Economics Association of Malawi (Ecama) has asked government to reduce the wage bill to 25 percent of the total national budget from the current 34 percent as one of the measures to cut on spending.
Ecama president Henry Kachaje made the call on Thursday in Blantyre during the Ministerial Pre-Budget Consultation meetings for the 2016/2017 fiscal year.
According to a recent World Bank Malawi Economic Monitor Report, Capital Hill is spending about K228.7 billion (about $335million) on the public sector (as wage bill), which is a third of recurrent expenditure budget.
The number of public servants had soared over the past seven years from 110 000 to 178 000. The figure will reach 186 000 in 2016, which is an additional 4.5 percent, said the report.
Kachaje, in his presentation under the theme Financing, Transformation and Productivity, said the 2016/17 National Budget must provide resources for a more practical civil service and that government should eventually reduce the wage bill to about 25 percent.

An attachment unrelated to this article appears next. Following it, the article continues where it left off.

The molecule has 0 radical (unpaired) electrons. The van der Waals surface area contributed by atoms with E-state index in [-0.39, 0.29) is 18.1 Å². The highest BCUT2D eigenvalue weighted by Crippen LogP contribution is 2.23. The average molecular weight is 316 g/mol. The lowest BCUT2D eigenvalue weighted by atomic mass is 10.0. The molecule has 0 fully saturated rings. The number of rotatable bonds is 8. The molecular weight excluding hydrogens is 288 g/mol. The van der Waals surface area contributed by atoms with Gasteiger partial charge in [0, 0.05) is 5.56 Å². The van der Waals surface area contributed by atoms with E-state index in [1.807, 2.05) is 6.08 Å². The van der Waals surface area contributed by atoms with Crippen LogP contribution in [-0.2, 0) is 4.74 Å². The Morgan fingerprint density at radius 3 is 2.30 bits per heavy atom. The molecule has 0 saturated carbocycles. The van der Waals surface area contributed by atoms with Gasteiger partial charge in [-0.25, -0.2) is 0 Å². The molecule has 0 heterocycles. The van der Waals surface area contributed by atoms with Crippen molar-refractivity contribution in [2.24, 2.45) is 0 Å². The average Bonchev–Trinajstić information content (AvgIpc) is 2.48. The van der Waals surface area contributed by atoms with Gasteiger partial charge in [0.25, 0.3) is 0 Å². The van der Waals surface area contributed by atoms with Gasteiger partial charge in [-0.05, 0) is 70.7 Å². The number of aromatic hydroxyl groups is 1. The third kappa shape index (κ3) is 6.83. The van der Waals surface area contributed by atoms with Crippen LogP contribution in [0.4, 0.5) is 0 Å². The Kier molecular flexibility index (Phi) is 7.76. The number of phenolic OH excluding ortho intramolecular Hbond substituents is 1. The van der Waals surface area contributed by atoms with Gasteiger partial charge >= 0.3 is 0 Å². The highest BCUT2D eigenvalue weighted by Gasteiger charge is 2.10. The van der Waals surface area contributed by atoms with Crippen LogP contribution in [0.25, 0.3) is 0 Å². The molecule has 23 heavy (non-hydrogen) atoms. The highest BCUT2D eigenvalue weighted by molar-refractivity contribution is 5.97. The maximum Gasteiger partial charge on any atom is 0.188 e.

“The wage bill can be reduced by identifying and eliminating ghost workers as well as conducting a comprehensive job interview to identify non-essential jobs that should be cut and create a civil service structure that is lean, effective and incentivised.
“We cannot turn a stone without risking killing few ants. Let us not implement public service reforms by assuring everyone that they will keep their jobs, that will not work,” Kachaje said.
The Ecama president told Minister of Finance, Economic Planning and Development Goodall Gondwe that if some people were fired from the civil service, they might be productive in the private sector.
“You will be surprised to see that the people in the public service, if released into the private sector, can be the ones that we have been waiting for all the while. Let’s be bold by creating more industries and allow others to exist,” he said.
In his response, Gondwe said he was aware that some civil servants play ‘bawo’ for nine months, yet they still get paid by government.
He said government seriously wants the wage bill to be lower than 20 percent of the national budget.
“We are faced with a financial situation, where we have to finance almost our budget ourselves without the aid of our bilateral relations, which puts us in a very compromising situation. We are already thinking about reducing the wage bill,” Gondwe said. n